BOSTON –The idea of the Cavs going into a must-win Game 7 without Kevin Love, who's in the NBA concussion protocol and won't play Sunday night, should put the Celtics at a significant advantage, right?
One of the keys to Boston’s success has been the impact Al Horford makes offensively, particularly at home. Horford has been at his best as a scorer in this series when matched up against Love.
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In this series, Horford has scored 31 points on 61 possessions with Love as the primary defender, shooting 76.5 percent from the field (13-for-17) and 60 percent (3-for-5) from 3-point range in that matchup.
Horford will get a much heavier dose of LeBron James, Jeff Green and Larry Nance Jr., who combined to do a really good job on him in Game 6 when Horford scored just six points on 2-for-8 shooting.
But again, Horford has been a very different (read: better) player offensively at the TD Garden than on the road, regardless of who he’s matched up against.
Another byproduct of no Love for Game 7 is the potential for Boston to play Aron Baynes more.
Love’s ability to stretch the floor from beyond the 3-point line made him a tough cover for Baynes, who does his best work defensively around the post.
Baynes should have better luck defending Tristan Thompson, who had a series-low six rebounds in Game 5 at TD Garden.
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Knowing Love won’t be out there, the Celtics have to brace themselves for a full 48 minutes of LeBron James, who had 46 points in 46 minutes in Game 6.
James will certainly look to be even more aggressive and impactful than we’ve seen in the first six games. And while he continues to score in bunches, the Celtics have done a slightly better job defensively against him at home than on the road.
At TD Garden, he’s averaging 27.7 points, 9.0 rebounds and 8.7 assists while shooting 47.8 percent from the field.
When he’s in the comfy confines of Quicken Loans Arena, James’ numbers improve to 39.0 points, along with 7.0 rebounds and 8.0 assists, while shooting 55.4 percent from the field.
The bottom line is clear: With or without Kevin Love in the lineup, the Celtics are going to be challenged by a Cleveland team on several fronts as Boston tries to do what hasn’t been done in nearly a decade – send LeBron James home for the summer without a trip to the NBA Finals.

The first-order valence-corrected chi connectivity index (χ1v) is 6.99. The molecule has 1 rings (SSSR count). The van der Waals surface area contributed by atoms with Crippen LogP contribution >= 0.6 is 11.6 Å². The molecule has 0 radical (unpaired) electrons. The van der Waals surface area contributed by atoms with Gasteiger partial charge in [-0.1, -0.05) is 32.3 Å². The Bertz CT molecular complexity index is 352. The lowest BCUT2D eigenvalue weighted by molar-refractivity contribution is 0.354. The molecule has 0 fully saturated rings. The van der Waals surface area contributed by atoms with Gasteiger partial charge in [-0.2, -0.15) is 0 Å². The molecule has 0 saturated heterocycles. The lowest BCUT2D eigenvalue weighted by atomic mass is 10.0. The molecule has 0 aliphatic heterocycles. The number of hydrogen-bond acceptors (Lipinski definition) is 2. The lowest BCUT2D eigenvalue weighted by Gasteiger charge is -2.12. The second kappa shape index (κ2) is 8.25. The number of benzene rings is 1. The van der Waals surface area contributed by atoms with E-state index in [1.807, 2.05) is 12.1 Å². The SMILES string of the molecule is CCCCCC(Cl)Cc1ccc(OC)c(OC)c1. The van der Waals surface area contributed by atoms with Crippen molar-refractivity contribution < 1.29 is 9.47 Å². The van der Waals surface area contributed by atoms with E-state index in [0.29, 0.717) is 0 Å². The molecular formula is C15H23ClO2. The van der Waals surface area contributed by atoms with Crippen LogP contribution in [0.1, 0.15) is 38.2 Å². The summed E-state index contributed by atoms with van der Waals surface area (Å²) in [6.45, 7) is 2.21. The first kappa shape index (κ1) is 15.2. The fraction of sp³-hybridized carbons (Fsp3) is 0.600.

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CLEVELAND – As expected, Brad Stevens will go with the same starting five he had in Boston’s Game 5 win in Boston, a lineup that included Aron Baynes in for Marcus Morris.
Prior to Games 4 and 5, Stevens had been coy about who would be in his starting lineup, leading some to believe he was doing it as a means of not revealing his initial strategy for that particular game.
Stevens is less concerned about who starts, but more about how his team collectively starts games which has been a major issue in this series on the road.
In Boston’s two previous games in Cleveland, the Celtics found themselves outscored by an average of 15.5 points per game.
Avoiding a major deficit early in the game will be among Boston’s chief goals tonight.
“I don’t think we can be down 20 again at the end of the first,” Stevens said. “I know that sounds very obvious. I got caught up in really going back and dissecting and analyzing Game 4 and blah-blah-blah, but don't be down 20 in the first quarter. Don't end the first quarter that way. Don't end the third quarter that way. There are moments in games where you have to manage and weather storms, and we did not do that here in either game early. I do think it's important.”
Which is in part why Baynes is with the first unit and not Morris.
One of the reasons Boston has struggled in the early going of games is the Cavs’ ability to establish control of the boards courtesy of Tristan Thompson who came into Game 5 averaging 9.3 rebounds per game.
But in Game 5 with Baynes starting, it allowed Boston to have a more competitive frontline with Baynes and 6-foot-10 Al Horford that factored in Boston winning the battle on the boards, 45-39.
The Baynes-Horford tandem limited Thompson to just six rebounds in Game 5, his lowest rebounding total in a game in this series.
Thompson came in averaging 3.3 offensive rebounds per game in this series, but in Game 5 the Cavs as a team only totaled 3 with Thompson grabbing just one of his own.
Stevens places a high value on every minute of every game, but he knows all too well that how the Celtics start will have a major impact on how this game ultimately ends.
“Every minute is important in these games,” Stevens said, “but ultimately we can't be as poor as we were in the first quarter of the last two here.”